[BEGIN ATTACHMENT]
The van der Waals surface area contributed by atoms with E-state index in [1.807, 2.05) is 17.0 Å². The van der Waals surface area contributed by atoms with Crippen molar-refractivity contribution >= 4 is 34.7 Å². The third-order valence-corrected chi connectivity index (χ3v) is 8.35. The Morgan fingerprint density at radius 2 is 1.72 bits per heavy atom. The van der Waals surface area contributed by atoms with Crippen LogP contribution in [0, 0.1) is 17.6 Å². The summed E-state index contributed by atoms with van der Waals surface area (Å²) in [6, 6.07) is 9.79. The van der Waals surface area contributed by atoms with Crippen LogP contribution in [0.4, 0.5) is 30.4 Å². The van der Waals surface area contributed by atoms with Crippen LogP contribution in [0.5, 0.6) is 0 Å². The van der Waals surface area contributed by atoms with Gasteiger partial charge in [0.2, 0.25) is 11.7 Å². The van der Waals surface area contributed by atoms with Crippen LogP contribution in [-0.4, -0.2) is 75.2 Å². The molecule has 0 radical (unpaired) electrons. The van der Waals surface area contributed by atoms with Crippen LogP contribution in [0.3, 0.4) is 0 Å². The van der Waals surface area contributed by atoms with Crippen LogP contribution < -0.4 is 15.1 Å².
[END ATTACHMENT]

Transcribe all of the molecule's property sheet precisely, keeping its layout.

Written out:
The van der Waals surface area contributed by atoms with E-state index in [1.807, 2.05) is 17.0 Å². The van der Waals surface area contributed by atoms with Crippen molar-refractivity contribution >= 4 is 34.7 Å². The third-order valence-corrected chi connectivity index (χ3v) is 8.35. The Morgan fingerprint density at radius 2 is 1.72 bits per heavy atom. The van der Waals surface area contributed by atoms with Crippen LogP contribution in [0, 0.1) is 17.6 Å². The summed E-state index contributed by atoms with van der Waals surface area (Å²) in [6, 6.07) is 9.79. The van der Waals surface area contributed by atoms with Crippen LogP contribution in [0.4, 0.5) is 30.4 Å². The van der Waals surface area contributed by atoms with Crippen LogP contribution in [0.5, 0.6) is 0 Å². The van der Waals surface area contributed by atoms with Gasteiger partial charge in [0.2, 0.25) is 11.7 Å². The van der Waals surface area contributed by atoms with Crippen LogP contribution in [-0.4, -0.2) is 75.2 Å². The molecule has 0 radical (unpaired) electrons. The van der Waals surface area contributed by atoms with Crippen LogP contribution in [0.3, 0.4) is 0 Å². The van der Waals surface area contributed by atoms with Crippen LogP contribution < -0.4 is 15.1 Å².